upon which the country are based. The radicalism of the 1776 Revolution was intended to establish a country where Liberty
was central to the fabric of our society.
The eternal conflict that comes out of the political struggle is natural. The reliance upon laws to arbitrate
that friction versus legislating new law from the bench, was the original intent. The failure to abide by and adhere to that
role has directly lead to our present social discord and civic hostility. The Supreme Court was never chartered to supersede
or replace Congress and the Presidency was never meant to surpass both. But what has evolved is an interlocking union that
insulates the functions of the federal government, whenever any branch decides that the supreme law of the land interferes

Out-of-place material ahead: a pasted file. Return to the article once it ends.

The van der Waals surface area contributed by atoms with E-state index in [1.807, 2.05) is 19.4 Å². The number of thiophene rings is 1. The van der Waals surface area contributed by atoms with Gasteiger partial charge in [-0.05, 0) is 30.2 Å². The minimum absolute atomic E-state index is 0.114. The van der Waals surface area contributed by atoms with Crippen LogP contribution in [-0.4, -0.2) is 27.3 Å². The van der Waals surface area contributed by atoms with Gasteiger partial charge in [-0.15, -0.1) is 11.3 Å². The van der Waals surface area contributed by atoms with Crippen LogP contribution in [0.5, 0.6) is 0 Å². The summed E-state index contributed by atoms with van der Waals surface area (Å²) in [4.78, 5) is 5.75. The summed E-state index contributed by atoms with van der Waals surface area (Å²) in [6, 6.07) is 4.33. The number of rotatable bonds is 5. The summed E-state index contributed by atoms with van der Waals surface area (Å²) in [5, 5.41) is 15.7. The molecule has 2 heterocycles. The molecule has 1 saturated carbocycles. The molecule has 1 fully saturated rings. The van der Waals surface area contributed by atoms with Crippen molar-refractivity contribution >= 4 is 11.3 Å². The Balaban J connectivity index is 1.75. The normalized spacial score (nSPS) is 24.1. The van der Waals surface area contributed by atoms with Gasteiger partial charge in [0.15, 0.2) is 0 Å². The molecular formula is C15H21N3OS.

with immediate political objectives.
The hideous civil liberty record of the current attorney general, illustrates this hazard to individual sovereignty.
Defying his own Inspector General, John Ashcroft justifies and defends, that the most unconstitutional of all recent edicts,
does not go far enough. "The Patriot Act gave us the tools we needed to integrate our law enforcement and intelligence capabilities to win the war on
terror," Mr. Ashcroft said. "It allowed the Department of Justice to use the same tools from the criminal process, the same
tools on terrorists that we use to combat mobsters or drug dealers. We use these tools to gather intelligence and to prevent
terrorists from unleashing more death and destruction within our country. We use these tools to connect the dots. We use these
tools to save innocent lives."